Independent Newspapers’ group executive editor Karima Brown on Wednesday accused Mail & Guardian owner Trevor Ncube of telling an “odd bare-faced lie”.
“Mr Ncube has called to question the integrity and professionalism of the Independent journalists who have produced our stories on his businesses,” she said in a statement. “Moreover, he has proven that he is not averse to telling the odd bare-faced lie in his defence.”
Brown was responding to Ncube’s statement on Tuesday about what he called “attacks” from Independent Newspapers on himself and the M&G.
Ncube said a pattern was emerging that every time the M&G contacted Sekunjalo’s executive chairman Iqbal Survé, who owns Independent Newspapers, for comment on a story it turned into an “opportunity to attack”.
“I have avoided responding to these attacks because I strongly believe that the wider public does not benefit when publishers fight.”
Mail & Guardian CEO Hoosain Karjieker on Wednesday said the newspaper stood by the statements it had issued on the matter with Independent Newspapers.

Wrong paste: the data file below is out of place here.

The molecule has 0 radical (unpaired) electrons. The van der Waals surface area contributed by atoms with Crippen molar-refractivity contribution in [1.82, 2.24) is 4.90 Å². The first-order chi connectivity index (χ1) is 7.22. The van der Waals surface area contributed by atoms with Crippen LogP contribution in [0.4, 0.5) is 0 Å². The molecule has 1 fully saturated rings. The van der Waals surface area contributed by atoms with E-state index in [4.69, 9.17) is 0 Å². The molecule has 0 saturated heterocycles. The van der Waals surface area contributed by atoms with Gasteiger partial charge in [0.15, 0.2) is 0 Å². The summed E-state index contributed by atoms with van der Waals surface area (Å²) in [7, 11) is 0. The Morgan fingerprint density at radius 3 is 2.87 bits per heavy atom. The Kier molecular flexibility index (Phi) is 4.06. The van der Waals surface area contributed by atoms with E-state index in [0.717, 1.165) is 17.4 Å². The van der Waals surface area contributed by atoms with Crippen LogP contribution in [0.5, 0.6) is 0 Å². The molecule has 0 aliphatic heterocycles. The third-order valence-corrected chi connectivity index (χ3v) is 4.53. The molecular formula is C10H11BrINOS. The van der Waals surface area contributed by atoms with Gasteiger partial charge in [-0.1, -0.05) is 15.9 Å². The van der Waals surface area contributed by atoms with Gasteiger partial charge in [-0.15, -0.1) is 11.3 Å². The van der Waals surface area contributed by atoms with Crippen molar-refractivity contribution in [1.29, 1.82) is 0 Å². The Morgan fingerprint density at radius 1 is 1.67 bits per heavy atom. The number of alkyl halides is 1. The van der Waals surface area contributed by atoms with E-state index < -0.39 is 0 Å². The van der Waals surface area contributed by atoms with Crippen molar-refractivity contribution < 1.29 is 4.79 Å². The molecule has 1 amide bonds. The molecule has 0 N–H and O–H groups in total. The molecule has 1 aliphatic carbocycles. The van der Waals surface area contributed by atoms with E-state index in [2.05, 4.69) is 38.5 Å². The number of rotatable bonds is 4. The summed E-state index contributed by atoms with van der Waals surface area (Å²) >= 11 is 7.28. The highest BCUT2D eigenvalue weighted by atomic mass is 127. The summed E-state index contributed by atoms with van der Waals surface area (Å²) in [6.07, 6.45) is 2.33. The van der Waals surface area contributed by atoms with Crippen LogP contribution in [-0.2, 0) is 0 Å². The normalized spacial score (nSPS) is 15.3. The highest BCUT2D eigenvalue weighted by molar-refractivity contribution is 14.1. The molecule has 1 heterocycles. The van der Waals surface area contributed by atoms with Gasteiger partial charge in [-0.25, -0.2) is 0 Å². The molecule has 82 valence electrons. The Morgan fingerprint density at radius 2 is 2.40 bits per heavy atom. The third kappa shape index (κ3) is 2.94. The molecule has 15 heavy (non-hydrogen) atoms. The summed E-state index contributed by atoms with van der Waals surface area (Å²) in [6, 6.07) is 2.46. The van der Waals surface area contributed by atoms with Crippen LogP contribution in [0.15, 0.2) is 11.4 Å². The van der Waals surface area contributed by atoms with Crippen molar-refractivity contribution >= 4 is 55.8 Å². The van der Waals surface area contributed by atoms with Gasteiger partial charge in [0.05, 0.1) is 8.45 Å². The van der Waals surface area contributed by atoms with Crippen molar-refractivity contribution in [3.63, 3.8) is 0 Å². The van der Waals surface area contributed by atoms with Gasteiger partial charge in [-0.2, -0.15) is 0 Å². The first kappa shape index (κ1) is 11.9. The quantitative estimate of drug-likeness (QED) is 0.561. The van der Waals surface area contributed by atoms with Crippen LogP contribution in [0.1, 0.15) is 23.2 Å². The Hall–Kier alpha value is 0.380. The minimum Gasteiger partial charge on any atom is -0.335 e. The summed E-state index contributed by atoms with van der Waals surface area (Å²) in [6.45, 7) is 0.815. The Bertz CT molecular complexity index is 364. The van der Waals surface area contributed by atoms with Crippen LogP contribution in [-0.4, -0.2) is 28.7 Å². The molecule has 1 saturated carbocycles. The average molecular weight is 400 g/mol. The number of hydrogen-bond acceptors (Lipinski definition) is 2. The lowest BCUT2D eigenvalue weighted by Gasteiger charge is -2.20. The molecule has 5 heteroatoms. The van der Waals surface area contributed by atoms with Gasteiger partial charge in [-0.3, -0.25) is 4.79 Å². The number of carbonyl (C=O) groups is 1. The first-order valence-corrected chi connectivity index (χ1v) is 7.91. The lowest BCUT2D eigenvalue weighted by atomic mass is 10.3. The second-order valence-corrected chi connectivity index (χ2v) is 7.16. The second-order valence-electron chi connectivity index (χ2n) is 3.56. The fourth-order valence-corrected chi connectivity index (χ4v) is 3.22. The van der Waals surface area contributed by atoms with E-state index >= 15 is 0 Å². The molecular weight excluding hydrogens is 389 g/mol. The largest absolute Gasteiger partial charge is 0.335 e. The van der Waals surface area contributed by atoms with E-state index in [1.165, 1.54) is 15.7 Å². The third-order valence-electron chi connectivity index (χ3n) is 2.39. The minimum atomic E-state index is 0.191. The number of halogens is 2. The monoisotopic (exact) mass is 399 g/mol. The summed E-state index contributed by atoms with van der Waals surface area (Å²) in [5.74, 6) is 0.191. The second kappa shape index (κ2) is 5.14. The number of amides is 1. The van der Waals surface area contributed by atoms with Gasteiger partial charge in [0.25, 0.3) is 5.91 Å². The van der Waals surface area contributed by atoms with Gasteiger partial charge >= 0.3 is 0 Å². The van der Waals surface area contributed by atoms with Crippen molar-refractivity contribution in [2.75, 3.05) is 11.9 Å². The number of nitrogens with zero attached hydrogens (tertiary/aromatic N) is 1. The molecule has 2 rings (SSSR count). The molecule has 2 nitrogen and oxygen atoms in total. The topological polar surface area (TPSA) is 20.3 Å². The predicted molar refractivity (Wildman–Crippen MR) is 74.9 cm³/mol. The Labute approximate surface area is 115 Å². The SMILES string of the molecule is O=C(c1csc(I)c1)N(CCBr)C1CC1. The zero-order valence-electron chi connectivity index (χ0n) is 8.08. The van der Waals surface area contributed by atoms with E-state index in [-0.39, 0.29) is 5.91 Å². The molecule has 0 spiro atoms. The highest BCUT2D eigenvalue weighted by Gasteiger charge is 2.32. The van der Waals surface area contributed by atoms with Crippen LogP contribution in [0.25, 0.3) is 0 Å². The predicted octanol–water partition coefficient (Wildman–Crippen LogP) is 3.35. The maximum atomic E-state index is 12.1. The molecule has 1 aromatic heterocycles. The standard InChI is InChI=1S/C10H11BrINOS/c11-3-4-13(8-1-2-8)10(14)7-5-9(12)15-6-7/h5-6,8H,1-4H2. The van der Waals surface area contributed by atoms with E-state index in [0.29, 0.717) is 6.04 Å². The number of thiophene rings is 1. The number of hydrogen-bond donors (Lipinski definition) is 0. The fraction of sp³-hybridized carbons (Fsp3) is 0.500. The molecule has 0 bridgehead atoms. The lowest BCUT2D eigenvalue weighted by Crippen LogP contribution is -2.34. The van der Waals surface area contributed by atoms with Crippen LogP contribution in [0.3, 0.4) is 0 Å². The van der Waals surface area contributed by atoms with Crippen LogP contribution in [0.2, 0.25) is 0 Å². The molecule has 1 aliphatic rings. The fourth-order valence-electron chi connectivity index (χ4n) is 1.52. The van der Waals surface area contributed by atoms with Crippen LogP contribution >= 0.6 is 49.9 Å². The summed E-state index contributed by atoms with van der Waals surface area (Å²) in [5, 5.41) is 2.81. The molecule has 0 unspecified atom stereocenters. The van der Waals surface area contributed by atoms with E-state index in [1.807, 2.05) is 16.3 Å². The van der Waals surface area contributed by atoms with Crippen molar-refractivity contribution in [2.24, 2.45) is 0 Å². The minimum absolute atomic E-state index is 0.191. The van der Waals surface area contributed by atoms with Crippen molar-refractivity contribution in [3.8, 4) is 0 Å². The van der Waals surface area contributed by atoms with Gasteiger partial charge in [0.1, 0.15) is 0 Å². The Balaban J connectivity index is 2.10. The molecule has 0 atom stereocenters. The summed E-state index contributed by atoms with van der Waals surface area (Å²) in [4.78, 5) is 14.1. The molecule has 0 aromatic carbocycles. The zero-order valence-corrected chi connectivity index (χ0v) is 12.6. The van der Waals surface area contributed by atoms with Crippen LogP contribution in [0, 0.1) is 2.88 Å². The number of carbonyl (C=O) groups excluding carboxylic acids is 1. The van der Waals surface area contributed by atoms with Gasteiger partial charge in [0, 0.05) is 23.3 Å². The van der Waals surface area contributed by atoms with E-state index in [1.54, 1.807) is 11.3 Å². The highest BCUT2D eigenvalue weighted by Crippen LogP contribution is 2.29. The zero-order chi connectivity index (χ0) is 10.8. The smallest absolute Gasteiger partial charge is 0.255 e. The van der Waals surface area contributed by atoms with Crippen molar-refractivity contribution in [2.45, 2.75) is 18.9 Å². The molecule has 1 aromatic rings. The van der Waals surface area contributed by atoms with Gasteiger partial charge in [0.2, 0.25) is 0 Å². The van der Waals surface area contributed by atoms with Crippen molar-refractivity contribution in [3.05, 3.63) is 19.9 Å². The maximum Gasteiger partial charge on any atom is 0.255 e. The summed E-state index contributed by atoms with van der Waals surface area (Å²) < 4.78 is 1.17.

“The allegations repeated in Ms Karima Brown’s statement are factually incorrect and distorted,” he said.
“We see no need to respond any further on the matter. We will continue in our pursuit of excellent, credible and independent journalism.”
On Friday, The Star reported that the M&G was facing a cash crunch so severe that suppliers, contributors, and some staff had not been paid for months, and that it had defaulted on its rent.
It reported that the company faced a potential strike over bonuses and incentives, and that two staffers were considering legal action.
Unnamed sources told the newspaper that the crisis was the result of Ncube’s loss-making Zimbabwean operations.
It claimed Ncube’s Alpha Media Holdings, which operate newspapers in Zimbabwe, was not financially healthy and that the M&G was being used to subsidise his business interests to keep them afloat. Karjieker denied this.
Brown on Wednesday called on Ncube to challenge the factual basis of what The Star and Independent Newspapers reported.
“Our stories are legitimate inquiries into the financial health of an important South African newspaper and whether it is safe in Mr Ncube’s hands,” she said.
“The stories were well sourced, well researched, balanced, fair and written with due care for the interests of people who still suffer the effects of Mr Ncube’s alleged bleeding of the paper.”
Brown said since Friday’s story, The Star had received more leads and would continue to do its job without fear or favour. — Sapa